Little Sick, Big Sick

GPs, Pharmacists, and Nurse Practitioners have roles in primary care – but it’s not either or. It’s both. They shouldn’t be competing against each other. They are not the same.

Professor Claire Jackson has her views and expresses them eloquently below. My views are:

GPs provide excellent care and deliver fantastic value to their patients and to Australia.

Other health practitioners also have the potential to provide excellent care to people at a different level and in different ways. They may very well provide care to many many people that GPs don’t already see. They’re not GPs.

If you want to be a doctor and further go on to specialise in General Practice, becoming the Specialist Urban or Rural Generalist, there is a pathway for this. It’s Medical School, Internship, and Fellowship Training.

Let’s look at some communities and people that aren’t well looked after under the current system like ATSIs, people with an intellectual or physical disability, and the homeless.

These are the groups Nurse Practitioners and Pharmacists should be working with GPs and existing Primary Care networks to get better outcomes happening.

Professor Jackson, Australian Doctor 2009

IT’S as pervasive and globally contagious as swine flu — and potentially as deadly in a susceptible population.

I am talking about the growing conventional wisdom that general practice is a basic combination of lots and lots of ‘little sick’ (so much more easily and less wastefully dealt with by nurses) and the far less frequent ‘BIG SICK’ (which requires the calling forth from the back room of the big gun, highly-trained, clever-dick, scarce-in-supply GP).
Such wisdom has led to the situation in the UK where nurse-led clinics in hypertension, asthma, lipid management, COPD, diabetes, and so on are increasingly the order of the day. In this utopian setting, issues of patient concern are dismembered carefully into presenting ‘body parts’, where nurse-led protocols can be used to define management algorithms. The GPs remain available for those patients who defy the guideline, or where the nurse perceives they require professional referral.

Naturally, there are quite a few problems with this approach, particularly for a country that leads the WHO/OECD league tables for longevity, patient GP satisfaction, and preventable death rates.

 

The first problem is this myth is based on a totally flawed assumption. The ill-defined nature of primary care presentations makes accurate diagnosis and problem definition the most challenging of all medical specialties. GPs and practice nurses are greatly offended by the oft-heard view that general practice is mostly ‘vaccinations, coughs and colds and protocol-driven chronic disease management’. When is ‘diarrhoea’ due to viral infection, and when to coeliac disease, alcoholism or rectal cancer? When is ‘cough’ due to parvovirus rather than oesophageal disease, anxiety, sarcoid or lung cancer? When is ‘nausea’ viral and when secondary to polypharmacy, renal dysfunction, drug abuse, cholecystitis, depression or Barrett’s oesophagitis?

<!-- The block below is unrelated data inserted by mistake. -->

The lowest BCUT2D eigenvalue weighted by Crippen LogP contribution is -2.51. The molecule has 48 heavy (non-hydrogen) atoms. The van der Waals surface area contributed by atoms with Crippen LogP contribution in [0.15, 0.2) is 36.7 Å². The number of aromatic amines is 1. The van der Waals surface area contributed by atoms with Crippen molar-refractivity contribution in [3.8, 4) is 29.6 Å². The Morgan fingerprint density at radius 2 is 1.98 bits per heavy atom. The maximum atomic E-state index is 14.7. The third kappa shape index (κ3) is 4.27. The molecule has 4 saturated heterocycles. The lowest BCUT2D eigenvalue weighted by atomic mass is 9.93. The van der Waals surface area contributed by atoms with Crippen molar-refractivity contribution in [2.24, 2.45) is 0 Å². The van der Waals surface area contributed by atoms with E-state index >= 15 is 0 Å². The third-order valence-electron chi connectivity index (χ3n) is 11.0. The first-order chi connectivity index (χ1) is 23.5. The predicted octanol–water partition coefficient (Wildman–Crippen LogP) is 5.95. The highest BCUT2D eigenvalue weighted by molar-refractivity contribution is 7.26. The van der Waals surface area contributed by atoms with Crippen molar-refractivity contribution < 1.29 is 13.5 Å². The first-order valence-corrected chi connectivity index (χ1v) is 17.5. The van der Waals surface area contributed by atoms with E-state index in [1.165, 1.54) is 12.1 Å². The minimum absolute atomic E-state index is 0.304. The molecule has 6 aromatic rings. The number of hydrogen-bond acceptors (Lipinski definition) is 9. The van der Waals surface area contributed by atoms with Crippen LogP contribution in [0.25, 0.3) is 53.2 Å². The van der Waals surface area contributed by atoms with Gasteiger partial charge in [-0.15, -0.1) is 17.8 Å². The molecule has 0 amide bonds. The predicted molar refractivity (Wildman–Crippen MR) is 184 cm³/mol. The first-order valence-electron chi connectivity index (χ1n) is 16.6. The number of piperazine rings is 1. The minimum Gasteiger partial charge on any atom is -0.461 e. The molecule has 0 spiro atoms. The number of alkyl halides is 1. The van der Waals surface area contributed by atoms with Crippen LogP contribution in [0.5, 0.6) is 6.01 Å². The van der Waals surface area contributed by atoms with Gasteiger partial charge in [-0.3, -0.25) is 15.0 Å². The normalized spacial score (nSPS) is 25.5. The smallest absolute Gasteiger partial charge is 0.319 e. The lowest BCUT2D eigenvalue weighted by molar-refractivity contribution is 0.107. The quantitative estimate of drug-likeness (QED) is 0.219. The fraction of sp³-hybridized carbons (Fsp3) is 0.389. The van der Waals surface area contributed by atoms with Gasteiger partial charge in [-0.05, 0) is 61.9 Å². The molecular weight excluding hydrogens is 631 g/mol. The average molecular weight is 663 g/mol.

The skill involved in accurately and rapidly diagnosing problems in general practice is profound, requires complex clinical reasoning, and a significant skill base. It is entirely inappropriate to triage most primary care patients into anatomical group assessment clinics based on presenting complaints. To do so is to risk diagnostic delay, confusion and inconvenience for the patient and often significant expense. Patients deserve and expect the best qualified person to work with them in the all-important problem definition and initial management decisions. In our world, that is the GP/practice nurse team in combination.

The second problem with the myth of little sick/big sick is the absence of any pretence at patient-centredness. What patient wants to book appointments at predetermined clinic days/times for between one and four separate comorbidities? How do they fit that easily with competing demands from work, family and carer needs?

Third, the myth ignores the significant and growing prevalence of comorbidity in primary care. Recent data has charted the growing increase in disease co-morbidity in our communities. Such presentations predicate a skilled generalist approach. General practice is trained and skilled for this and is increasing its capacity to deliver.

Fourth, the myth contributes to the decimation of continuity of care.
Stephen Campbell’s paper in the New England Journal of Medicine